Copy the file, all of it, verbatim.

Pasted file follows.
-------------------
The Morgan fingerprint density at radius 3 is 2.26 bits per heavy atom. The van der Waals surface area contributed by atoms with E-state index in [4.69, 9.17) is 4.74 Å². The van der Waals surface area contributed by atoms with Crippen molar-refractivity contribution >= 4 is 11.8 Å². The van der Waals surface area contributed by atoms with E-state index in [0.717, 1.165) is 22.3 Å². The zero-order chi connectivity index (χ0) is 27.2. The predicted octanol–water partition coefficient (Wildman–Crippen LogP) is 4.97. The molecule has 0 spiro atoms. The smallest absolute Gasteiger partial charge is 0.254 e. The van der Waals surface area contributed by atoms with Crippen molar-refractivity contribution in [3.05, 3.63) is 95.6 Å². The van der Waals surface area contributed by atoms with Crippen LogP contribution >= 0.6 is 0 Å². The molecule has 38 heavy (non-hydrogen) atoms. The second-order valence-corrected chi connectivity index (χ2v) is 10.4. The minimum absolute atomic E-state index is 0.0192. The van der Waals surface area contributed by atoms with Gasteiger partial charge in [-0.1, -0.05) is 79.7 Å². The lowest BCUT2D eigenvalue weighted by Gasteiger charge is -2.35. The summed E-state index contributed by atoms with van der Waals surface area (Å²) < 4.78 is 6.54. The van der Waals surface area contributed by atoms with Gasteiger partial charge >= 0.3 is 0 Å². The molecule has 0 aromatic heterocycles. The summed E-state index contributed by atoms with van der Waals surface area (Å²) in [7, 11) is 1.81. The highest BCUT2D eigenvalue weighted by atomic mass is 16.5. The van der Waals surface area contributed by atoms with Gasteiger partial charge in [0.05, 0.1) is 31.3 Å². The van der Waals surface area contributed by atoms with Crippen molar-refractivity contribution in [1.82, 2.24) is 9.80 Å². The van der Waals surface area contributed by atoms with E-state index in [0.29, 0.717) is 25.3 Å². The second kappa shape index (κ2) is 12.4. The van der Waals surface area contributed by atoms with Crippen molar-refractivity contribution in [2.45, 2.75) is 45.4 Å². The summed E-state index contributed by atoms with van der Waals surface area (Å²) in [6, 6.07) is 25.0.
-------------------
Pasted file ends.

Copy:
The Morgan fingerprint density at radius 3 is 2.26 bits per heavy atom. The van der Waals surface area contributed by atoms with E-state index in [4.69, 9.17) is 4.74 Å². The van der Waals surface area contributed by atoms with Crippen molar-refractivity contribution >= 4 is 11.8 Å². The van der Waals surface area contributed by atoms with E-state index in [0.717, 1.165) is 22.3 Å². The zero-order chi connectivity index (χ0) is 27.2. The predicted octanol–water partition coefficient (Wildman–Crippen LogP) is 4.97. The molecule has 0 spiro atoms. The smallest absolute Gasteiger partial charge is 0.254 e. The van der Waals surface area contributed by atoms with Crippen molar-refractivity contribution in [3.05, 3.63) is 95.6 Å². The van der Waals surface area contributed by atoms with Crippen LogP contribution >= 0.6 is 0 Å². The molecule has 38 heavy (non-hydrogen) atoms. The second-order valence-corrected chi connectivity index (χ2v) is 10.4. The minimum absolute atomic E-state index is 0.0192. The van der Waals surface area contributed by atoms with Gasteiger partial charge in [-0.1, -0.05) is 79.7 Å². The lowest BCUT2D eigenvalue weighted by Gasteiger charge is -2.35. The summed E-state index contributed by atoms with van der Waals surface area (Å²) < 4.78 is 6.54. The van der Waals surface area contributed by atoms with Gasteiger partial charge >= 0.3 is 0 Å². The molecule has 0 aromatic heterocycles. The summed E-state index contributed by atoms with van der Waals surface area (Å²) in [7, 11) is 1.81. The highest BCUT2D eigenvalue weighted by atomic mass is 16.5. The van der Waals surface area contributed by atoms with Gasteiger partial charge in [0.05, 0.1) is 31.3 Å². The van der Waals surface area contributed by atoms with Crippen molar-refractivity contribution in [1.82, 2.24) is 9.80 Å². The van der Waals surface area contributed by atoms with E-state index in [0.29, 0.717) is 25.3 Å². The second kappa shape index (κ2) is 12.4. The van der Waals surface area contributed by atoms with Crippen molar-refractivity contribution in [2.45, 2.75) is 45.4 Å². The summed E-state index contributed by atoms with van der Waals surface area (Å²) in [6, 6.07) is 25.0.